When you edit Microsoft Word documents, you may need to change the page layout for some of your pages, restart the automatic numbering or change the number of columns. In all these cases you need to introduce sections in your Word document. Read this tutorial and find how to add, remove and manage sections in all your Word documents:
NOTE: This tutorial applies to the desktop versions of Microsoft Word, found in Microsoft Office, and Office 365. It does not apply to the mobile versions of Word, like those found for free, on Windows 10 tablets, or on devices with Android and iOS.
What are section breaks in Word documents and why are they useful?
The section breaks divide your Word document into separate parts that allow you to treat these parts as separate documents, with different properties. The section breaks can act as a page break and force a new page in Word, or they can be continuous, and the content that comes after these section breaks continues on the same page.
Six features in Microsoft Word require section breaks. Four of them require a section break that acts as a page break:
- Changing the page margins
- Using different headers and footers
- Changing the paper size or orientation
- Changing the page numbering
Other two features require section breaks that continue on the same page:
- Changing or restarting numbering schemes
- Changing the number of columns
If you introduce a continuous section break and then apply to the next section one of the four changes that require a page break, Word modifies your section break type automatically, from continuous to next page.
Microsoft Word applies any of these changes only to the current section (the one where your cursor is). If you want to apply this type of formatting for the entire document, make sure to select the whole document before activating the change.
How to view existing section breaks in Microsoft Word
The section breaks are by default invisible when you edit Word documents. Just like the end of a line or page breaks, the section breaks are hidden because they serve to organize your content and are not meant to be displayed or printed in the final result. While you edit your document, you may need to see them.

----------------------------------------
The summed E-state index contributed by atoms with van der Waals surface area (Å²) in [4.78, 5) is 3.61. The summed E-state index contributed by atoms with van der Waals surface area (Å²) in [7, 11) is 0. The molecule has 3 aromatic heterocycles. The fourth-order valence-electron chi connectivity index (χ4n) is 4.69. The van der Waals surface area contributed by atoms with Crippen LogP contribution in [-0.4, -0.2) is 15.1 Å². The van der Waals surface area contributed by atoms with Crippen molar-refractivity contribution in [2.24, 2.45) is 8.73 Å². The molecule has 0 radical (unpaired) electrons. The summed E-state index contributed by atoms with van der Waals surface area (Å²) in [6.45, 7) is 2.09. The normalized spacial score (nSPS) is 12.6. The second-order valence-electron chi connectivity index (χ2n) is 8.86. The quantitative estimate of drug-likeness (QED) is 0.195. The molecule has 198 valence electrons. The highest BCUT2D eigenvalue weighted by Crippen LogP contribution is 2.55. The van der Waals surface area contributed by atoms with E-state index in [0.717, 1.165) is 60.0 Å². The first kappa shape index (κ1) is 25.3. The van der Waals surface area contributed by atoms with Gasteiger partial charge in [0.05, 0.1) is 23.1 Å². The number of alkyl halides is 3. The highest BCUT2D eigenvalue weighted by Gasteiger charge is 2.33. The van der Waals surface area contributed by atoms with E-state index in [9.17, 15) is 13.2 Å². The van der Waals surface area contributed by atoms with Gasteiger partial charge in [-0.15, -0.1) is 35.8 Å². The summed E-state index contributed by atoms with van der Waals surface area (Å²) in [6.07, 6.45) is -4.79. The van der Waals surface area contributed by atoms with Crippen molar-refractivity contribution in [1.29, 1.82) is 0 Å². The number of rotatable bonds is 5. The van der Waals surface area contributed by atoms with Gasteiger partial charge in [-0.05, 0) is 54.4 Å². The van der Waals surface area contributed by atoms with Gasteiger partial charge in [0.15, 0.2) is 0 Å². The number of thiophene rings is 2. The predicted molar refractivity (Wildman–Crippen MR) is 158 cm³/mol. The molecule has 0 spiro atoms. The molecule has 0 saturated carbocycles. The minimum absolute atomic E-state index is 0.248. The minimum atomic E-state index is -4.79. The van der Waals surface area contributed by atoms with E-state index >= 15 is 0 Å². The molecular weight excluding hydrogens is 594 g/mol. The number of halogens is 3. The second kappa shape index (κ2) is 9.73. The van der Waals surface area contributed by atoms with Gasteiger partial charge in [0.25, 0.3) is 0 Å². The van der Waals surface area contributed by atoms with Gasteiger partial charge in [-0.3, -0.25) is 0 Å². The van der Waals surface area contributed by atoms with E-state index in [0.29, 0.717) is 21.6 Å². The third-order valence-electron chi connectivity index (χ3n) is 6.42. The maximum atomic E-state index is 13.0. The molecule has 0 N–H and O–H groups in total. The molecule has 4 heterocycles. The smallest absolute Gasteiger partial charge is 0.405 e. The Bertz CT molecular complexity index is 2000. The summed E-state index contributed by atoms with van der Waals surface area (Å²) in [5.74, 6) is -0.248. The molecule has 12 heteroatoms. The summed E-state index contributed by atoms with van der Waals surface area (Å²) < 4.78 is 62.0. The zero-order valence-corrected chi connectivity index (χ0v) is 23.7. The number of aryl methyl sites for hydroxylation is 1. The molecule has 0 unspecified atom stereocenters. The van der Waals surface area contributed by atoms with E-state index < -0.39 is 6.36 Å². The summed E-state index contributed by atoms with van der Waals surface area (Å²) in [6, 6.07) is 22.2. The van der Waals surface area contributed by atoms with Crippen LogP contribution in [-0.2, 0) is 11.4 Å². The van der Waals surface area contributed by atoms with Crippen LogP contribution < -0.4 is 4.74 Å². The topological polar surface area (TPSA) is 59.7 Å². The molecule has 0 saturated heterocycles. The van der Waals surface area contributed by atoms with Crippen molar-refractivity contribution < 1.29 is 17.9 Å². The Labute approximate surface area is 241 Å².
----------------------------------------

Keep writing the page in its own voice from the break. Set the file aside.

To do that, first, make sure that the Home tab is active in the ribbon. Look for the Paragraph section and, in the right-top corner, press the Show/Hide button for formatting marks (it has a Pilcrow sign - ¶ - on it).
The next, odd or even page section break appears at the end of your document's pages.
The continuous section breaks can show up anywhere in your document, as highlighted in the screenshot below.
How to insert section breaks in Microsoft Word documents
The section breaks can be inserted from the Layout tab. First, make sure you position the cursor in the document, in the place where you want to start a new section.
Click or tap the Layout tab on the ribbon. In the Page Setup section, locate the Breaks button and click or tap on it. A drop-down menu opens up, and the section breaks options are at the bottom.
There are four types of section breaks:
- Next Page - The new section after the break starts on a new page.
- Continuous - The new section continues on the same page.
- Even page/Odd page - They are similar to the Next Page break, except that it may insert a blank page to force the next page to be even or odd, depending on what you choose.
If you want to check what Word has done, press the Pilcrow (¶) button in the Home tab (follow the instructions from the previous section). You are now ready to apply separate page, columns or numbering formatting for each section.
How to remove section breaks in Microsoft Word
Since the section breaks are hidden by default in Word, you need to show the formatting marks to see them. Press the Pilcrow (¶) button in the Paragraph section from the Home tab.
The section breaks show up in the document so that you can identify and remove them. Once you identify the section break you want to eliminate, you can treat it as any other character in the document. You can select it and delete it using the Delete or Backspace keys on your keyboard.
Microsoft Word stores the formatting specific to a section in the section break located at the end of it. If you delete the section break, the content of the section adopts the formatting of the next section immediately. Remember that every Word document starts with one default section and the end of the document, that acts as the section break for it. You cannot delete the end of the document in Microsoft Word. As a result, you cannot delete in one go the formatting specific to the last section.
It is not that complicated, isn't it?
The theory behind section breaks seems complicated, but it is easy to manage them once you start to practice. As a rule of thumb, never create more sections than strictly necessary because making changes later on in your Word document becomes tedious. Keep in mind that the Header/Footer features allow, for example, different header or footer for the first page or for even and odd pages. You can apply such formatting without inserting any new sections.